1. Marked by a teacher

    Determining the Water Potential of Sweet Potato Tissue

    4 star(s)

    of the solution will be a negative value. The higher the molarity of a solution the more negative the ? of that solution. For a plant cell the ? is a combination of solute potential and pressure potential which can be expressed by: ? = ?p ? ?s This is an ideal situation, which all cells want to achieve via osmosis by becoming turgid or flaccid.

  2. Marked by a teacher

    Effect of temperature on membranes

    3 star(s)

    Sea beet was first domesticated in the eastern Mediterranean and Middle East - although it was only the leaves that were eaten at that time. The beetroot is known for many health benefits and has been used in traditional

  1. Peer reviewed

    The comparison of antibacterial properties of herbal products and standard antibiotics

    5 star(s)

    Variables and controlling the variables: To ensure the results are accurate much attention should be paid to producing a fair test by controlling the variables. The independent variable throughout this experiment is the product being used, so either penicillin, streptomycin, tea-tree oil or peppermint oil.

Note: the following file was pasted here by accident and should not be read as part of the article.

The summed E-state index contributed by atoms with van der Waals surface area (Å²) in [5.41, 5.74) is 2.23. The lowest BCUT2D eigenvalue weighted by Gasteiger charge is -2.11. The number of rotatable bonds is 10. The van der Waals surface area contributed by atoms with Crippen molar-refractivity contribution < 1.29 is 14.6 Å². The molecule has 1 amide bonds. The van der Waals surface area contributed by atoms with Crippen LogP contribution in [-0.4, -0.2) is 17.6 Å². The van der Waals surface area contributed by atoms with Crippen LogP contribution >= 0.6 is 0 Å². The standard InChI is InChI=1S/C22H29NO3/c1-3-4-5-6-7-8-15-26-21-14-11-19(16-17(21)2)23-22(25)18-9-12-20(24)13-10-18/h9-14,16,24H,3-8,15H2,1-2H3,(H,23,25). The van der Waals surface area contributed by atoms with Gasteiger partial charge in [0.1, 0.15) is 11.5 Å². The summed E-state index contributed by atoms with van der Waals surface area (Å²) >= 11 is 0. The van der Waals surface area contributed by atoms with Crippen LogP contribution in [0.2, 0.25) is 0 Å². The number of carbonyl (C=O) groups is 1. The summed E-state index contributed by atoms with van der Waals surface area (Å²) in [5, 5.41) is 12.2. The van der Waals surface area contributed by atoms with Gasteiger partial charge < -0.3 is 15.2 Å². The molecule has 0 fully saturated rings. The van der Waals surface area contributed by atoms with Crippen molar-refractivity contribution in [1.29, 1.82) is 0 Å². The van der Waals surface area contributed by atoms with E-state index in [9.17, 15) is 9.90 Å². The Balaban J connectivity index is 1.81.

2. Investigating Water Potential Of Potatoes.

    It can also be removed by evaporation. If the cells in the stem and leaves of a plant lose more water by evaporation than they can absorb, turgor is reduced and the plant visibly droops. This is called wilting. It can often be observed on hot dry days.

  1. Osmosis in Potato cells

    0.00 Wendy 5% Sucrose 4.18 4.22 0.04 0.96 55.00 54.00 1.00 1.82 Wendy 10% Sucrose 4.44 4.36 -0.08 -1.80 55.00 53.00 2.00 3.64 Wendy 15% Sucrose 4.59 4.41 -0.18 -3.92 55.00 54.00 1.00 1.82 Wendy 20% Sucrose 4.68 4.18 -0.50 -10.68 55.00 54.00 1.00 1.82 I noticed that the chips

  2. To find out the factors affecting the refractive index of liquid by using different ...

    Height (h) (cm) Refractive index (�) (5 s.f.) 30 8.6 2.5 7.6 27.8 30.5 1.3207 40 8.6 2.5 7.6 27.8 30.5 1.3207 50 8.6 2.5 7.6 27.8 30.5 1.3207 This result is very close to the standard refractive index of pure water, which is 1.3333.

  • Over 160,000 pieces
    of student written work
  • Annotated by
    experienced teachers
  • Ideas and feedback to
    improve your own work